But if you help him each step of the way to organize his ideas and his work, BUT resist the impulse to improve on the project yourself, he completes the job, hugely proud, and having learned something about how to plan and execute a complex project.
6. Encourage, Encourage, Encourage. And teach self-encouragement.
All humans need encouragement. Encouraging your child not only keeps him feeling more positive and motivated, it also gives him an inner voice that will help him to encourage himself for the rest of his life. Research shows that kids who talk themselves through difficult situations find it easier to master difficult tasks. Give your child maxims to repeat as mantras when the going gets tough. "Practice makes progress!" and "If you don't succeed, try, try again!" and "I think I can, I think I can!" are designed to help us manage our frustration. When your son goofs a piece on the piano and has to start over, or your daughter strikes out with the bases loaded, they need an automatic internal comforting voice to encourage and motivate them. Otherwise the harsh criticizing voice steps in, triggered by the disappointment.
7. Instead of evaluating, describe and empathize.
Praise evaluates the outcome of your child's action: "Good job!" It doesn't give the child much information about what was good about what he did, or why you think it was good, and it teaches the child to rely on external sources to evaluate him. You can refine your praise to make it serve your child better by giving him he power to evaluate for himself. Just describe what he did and empathize with how he must feel: "You just kept practicing and didn't give up....You must feel so good that you finished that!"
8. Focus on effort, not results.
"I see you worked so hard on this."
"How did you learn to do that?!"
Give positive feedback about specific things that she has control over, like hard work or perseverance, rather than things she feels she has no control over, like being smart. The point is never the product -- you don’t want her resting on her laurels at the age of six, or sixteen. Your goal is for her to keep trying, practicing, improving, and for her to learn that when she works hard, she can accomplish her goals.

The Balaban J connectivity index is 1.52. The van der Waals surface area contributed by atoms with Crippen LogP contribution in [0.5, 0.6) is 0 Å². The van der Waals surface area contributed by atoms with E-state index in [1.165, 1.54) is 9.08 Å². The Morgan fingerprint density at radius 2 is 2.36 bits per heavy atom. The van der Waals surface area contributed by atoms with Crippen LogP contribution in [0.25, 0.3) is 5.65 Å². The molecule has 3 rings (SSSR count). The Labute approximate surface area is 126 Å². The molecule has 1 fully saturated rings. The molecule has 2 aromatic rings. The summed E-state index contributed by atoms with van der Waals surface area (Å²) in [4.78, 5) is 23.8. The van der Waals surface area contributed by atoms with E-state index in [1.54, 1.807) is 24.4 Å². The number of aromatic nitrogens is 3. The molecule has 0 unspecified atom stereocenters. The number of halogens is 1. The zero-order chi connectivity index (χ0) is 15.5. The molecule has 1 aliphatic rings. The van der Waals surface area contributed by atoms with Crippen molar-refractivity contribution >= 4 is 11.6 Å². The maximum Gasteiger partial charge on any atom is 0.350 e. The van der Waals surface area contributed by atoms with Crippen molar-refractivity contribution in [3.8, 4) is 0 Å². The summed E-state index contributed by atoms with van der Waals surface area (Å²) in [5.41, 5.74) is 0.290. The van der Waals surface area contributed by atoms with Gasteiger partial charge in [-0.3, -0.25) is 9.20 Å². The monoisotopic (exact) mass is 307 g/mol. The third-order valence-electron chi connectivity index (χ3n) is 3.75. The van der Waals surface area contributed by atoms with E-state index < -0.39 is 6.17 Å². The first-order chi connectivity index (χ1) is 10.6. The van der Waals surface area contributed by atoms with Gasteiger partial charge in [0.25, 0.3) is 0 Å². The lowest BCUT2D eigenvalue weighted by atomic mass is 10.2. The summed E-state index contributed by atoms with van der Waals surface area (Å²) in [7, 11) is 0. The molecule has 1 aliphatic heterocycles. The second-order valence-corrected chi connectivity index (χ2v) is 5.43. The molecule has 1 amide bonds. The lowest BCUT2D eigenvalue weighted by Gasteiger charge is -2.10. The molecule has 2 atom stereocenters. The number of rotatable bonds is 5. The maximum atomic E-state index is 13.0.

9. Model positive self-talk.
Whatever you model, your child will learn and will emulate. Positive self-talk improves our mood, unlike the self-disparaging comments many of us so automatically make. If something negative about your child -- or, equally important, about yourself -- starts to come out of your mouth, bite your tongue. Most parents know better than to say "What an idiot!" to their child (and most of them are able to stop themselves), but a surprising number see nothing wrong with berating themselves that way in front of their kids. Just train yourself not to do it. (It certainly isn't good for you, either. Would you let anyone else talk to you that way?)
10. Don't be afraid of your child's feelings.
When your child encounters frustration, remember that your empathy will be a critical factor in his overcoming it. Instead of automatically jumping in to remove the source of the frustration, give it a larger context by communicating your compassion that he has to encounter this circumstance:
"I'm sorry this is so hard..."
"It's really disappointing when...."
"This isn't how you hoped it would turn out..."
It's okay for children to get frustrated and to be disappointed. Your child may cry and sulk all day, but your unconditional understanding will help her grieve. Once she's done grieving, she'll be ready to pull herself together to try again the next day, especially when you express your confidence in her. That's how children develop resilience.
11. Don't set your child up for extra frustration.
Your child will naturally develop the ability to handle increasing amounts of frustration and anxiety as he attempts more difficult challenges. But those frustrations are inherent in growing up and are guaranteed aplenty in life. There is no benefit whatsoever to setting your child up for extra frustration or negative experience. In fact, he will see your doing so as evidence of your lack of caring, which is always translated in his mind as his lack of value, and which therefore undermines his resilience.
12. Affirm your child’s ability to impact the world.
Competence and feelings of mastery are about power and derive from a child's experience of herself as having an effect on the world.
"If I stand on the stool, I can flip this light switch and light up the room!"
All children will experience reasonable limits to their power (“I can't make the rain stop, and neither can Mommy"), but the more your child has opportunities to make a difference in the world, the more she will see herself as capable.
In the end, our job as parents is to work ourselves out of a job, and it starts when our children are very young. All kids eventually grow up and live their lives without us. How they live will depend partly on whether we've been able to rise above our own anxiety and our impulse to control our child.
You know the old adage about giving our children roots and wings? Unconditional love is the roots. Confidence is the wings. Young people who have both live bigger lives.